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UCH Doctors Honored for Advances in Circulatory, Cardiac Imaging

Carroll, Chen "Inventors of the Year"

In a 2007 live presentation,
UCH interventional cardiologist
John Carroll demonstrates a heart
model and device used in the
successful repair of an atrial
septal defect.

John Carroll, MD, and James Chen, PhD, earned "Inventors of the Year" honors in January 2009 from the University of Colorado's Technology Transfer Office for their work in advanced 3-D imaging and modeling of vascular structures and the heart.

Carroll, an interventional cardiologist, and Chen, University of Colorado Denver associate professor of medicine, worked together for years to develop a three-dimensional model of a patient's coronary artery, as well as physical models of the arterial tree and the heart.

They then brought those advances to the clinical setting with the goal of improving patient outcomes.

Patients benefit from more accurate placements


A 3-D image of an arterial tree, a result
of advanced vascular imaging techniques
developed by Carroll and Chen.

Carroll and Chen created three-dimensional images of a patient's coronary artery that allow doctors to make more accurate placements of stents, tiny wire-mesh tubes mounted on a balloon catheter and expanded to "flatten" plaque against the artery walls.

The improved imaging allows cardiologists to visualize more accurately the arterial lesion's location and size. It also helps them choose a stent with proper dimensions prior to the procedure – greatly minimizing the risk of a failed placement.

From imaging to heart models

Drs. Carroll and Chen built on their work with the assistance of two key contributors, research assistant Adam Hansgen and Interventional Cardiology Fellow Mike Kim, MD, to create a physical model of a patient's heart from CTA (computed tomography angiography) data.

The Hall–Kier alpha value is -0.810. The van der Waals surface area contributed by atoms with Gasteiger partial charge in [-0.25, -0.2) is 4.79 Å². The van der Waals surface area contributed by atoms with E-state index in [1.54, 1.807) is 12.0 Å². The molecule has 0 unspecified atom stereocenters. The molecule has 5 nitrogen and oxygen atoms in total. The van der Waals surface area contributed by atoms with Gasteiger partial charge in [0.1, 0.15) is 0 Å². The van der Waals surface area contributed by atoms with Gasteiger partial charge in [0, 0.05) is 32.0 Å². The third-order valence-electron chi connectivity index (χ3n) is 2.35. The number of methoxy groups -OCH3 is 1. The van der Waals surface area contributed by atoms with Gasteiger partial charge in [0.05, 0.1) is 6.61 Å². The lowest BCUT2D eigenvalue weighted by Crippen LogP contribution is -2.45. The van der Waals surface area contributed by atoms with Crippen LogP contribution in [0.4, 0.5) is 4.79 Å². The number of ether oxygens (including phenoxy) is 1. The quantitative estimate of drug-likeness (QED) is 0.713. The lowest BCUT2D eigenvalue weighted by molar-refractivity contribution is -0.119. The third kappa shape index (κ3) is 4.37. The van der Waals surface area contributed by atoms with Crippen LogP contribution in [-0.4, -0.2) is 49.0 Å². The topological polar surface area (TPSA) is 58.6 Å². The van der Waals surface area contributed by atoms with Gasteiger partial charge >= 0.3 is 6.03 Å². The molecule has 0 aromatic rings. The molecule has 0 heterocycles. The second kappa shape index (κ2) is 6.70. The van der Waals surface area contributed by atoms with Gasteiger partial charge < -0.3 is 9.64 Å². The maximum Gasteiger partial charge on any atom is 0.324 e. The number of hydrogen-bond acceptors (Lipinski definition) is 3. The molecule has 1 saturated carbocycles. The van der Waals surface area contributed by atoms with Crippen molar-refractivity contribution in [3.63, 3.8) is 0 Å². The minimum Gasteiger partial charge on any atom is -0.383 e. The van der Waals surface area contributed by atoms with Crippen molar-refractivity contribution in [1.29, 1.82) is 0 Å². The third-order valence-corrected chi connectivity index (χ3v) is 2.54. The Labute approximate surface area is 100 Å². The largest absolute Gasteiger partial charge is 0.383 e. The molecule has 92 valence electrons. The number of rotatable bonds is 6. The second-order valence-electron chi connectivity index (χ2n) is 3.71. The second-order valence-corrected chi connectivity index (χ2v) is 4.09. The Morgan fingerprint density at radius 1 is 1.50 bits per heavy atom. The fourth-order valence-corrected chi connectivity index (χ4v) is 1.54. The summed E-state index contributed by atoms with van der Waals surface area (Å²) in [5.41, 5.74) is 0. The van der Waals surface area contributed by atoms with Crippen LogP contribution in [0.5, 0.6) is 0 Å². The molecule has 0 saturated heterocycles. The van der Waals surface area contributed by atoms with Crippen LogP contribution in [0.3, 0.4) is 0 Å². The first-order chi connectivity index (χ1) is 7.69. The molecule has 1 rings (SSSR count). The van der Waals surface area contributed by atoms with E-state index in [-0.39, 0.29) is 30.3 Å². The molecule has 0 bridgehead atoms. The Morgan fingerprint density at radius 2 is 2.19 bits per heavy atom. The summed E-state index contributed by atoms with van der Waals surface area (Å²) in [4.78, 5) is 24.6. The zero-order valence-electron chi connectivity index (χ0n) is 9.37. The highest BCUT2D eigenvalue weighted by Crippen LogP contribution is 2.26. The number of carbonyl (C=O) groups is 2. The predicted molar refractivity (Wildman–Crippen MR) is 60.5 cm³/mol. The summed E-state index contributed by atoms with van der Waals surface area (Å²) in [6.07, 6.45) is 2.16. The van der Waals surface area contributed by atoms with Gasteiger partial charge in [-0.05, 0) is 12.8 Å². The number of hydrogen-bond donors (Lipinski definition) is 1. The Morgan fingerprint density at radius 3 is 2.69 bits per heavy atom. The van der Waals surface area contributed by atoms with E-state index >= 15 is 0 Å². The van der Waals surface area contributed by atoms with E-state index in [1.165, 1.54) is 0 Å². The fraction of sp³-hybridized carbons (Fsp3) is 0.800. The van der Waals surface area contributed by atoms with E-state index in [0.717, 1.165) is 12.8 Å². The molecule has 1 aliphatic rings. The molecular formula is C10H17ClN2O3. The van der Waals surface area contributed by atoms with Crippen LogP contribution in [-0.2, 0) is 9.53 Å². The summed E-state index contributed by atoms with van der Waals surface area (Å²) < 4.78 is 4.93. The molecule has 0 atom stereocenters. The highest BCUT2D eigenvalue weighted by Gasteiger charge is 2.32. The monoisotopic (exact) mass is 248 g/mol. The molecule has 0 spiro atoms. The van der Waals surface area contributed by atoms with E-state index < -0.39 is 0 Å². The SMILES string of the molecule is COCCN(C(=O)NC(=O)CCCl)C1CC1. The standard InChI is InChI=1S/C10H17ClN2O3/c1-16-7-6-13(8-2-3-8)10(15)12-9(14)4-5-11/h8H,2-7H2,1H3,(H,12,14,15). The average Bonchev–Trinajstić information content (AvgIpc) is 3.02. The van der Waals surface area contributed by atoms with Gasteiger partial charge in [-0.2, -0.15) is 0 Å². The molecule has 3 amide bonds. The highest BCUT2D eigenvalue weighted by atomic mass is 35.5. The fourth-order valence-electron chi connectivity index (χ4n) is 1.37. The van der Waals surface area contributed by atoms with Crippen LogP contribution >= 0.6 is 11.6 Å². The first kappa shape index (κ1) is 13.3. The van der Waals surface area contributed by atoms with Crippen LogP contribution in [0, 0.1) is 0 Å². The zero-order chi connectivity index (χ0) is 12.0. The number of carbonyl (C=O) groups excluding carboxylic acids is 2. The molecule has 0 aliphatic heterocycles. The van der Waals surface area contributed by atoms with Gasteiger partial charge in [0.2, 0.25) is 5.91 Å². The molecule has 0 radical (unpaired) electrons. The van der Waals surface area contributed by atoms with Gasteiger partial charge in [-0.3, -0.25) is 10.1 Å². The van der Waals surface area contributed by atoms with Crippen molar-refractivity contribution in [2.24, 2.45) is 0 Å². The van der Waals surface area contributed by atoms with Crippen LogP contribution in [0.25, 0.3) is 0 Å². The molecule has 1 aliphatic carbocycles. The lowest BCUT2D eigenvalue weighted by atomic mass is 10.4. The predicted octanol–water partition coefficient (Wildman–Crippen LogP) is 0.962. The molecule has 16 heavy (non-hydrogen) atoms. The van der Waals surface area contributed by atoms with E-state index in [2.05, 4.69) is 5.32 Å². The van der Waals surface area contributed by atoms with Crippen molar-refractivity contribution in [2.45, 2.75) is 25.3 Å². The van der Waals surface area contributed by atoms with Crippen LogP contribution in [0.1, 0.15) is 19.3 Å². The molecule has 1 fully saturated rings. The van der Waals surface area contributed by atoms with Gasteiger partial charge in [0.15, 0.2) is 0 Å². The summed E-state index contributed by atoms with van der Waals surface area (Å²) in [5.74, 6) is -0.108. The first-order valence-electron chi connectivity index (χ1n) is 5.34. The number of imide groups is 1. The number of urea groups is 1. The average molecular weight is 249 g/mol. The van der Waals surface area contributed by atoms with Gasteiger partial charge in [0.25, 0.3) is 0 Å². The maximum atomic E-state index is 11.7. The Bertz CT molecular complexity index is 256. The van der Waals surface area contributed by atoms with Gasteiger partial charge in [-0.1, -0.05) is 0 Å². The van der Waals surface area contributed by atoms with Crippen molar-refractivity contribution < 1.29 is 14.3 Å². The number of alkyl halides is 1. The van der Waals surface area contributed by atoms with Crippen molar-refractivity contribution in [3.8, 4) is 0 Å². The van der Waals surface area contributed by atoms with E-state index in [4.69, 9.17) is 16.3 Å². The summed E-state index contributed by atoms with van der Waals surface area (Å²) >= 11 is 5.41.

James Chen, PhD, is
Associate Professor of

In a groundbreaking 2007 presentation that was broadcast via satellite to a meeting of thousands of cardiologists, Carroll and Joseph Kay, MD, head of UCH's Adult Congenital Heart Disease program, used a patient-specific heart model to plan, and successfully complete, a repair of that patient's atrial septal defect (an opening between the two upper chambers of the heart).

Going forward, Carroll and Chen plan to generate more recognition and acceptance of precision heart models as valuable components of cardiac care. They also hope the model will speed FDA approval of medical devices.

Breakthroughs in patient care

The physicians at University of Colorado Hospital and the University of Colorado School of Medicine are recognized as pioneers of new treatments designed to improve patient outcomes. Find out more about the doctors who practice at UCH.


This page is adapted from a story that appeared in the UCH Insider, the hospital's candid e-newsletter. The Insider, which is published biweekly, is available to people outside the hospital via a free e-mail subscription. Tyler Smith ( is managing editor of the Insider.


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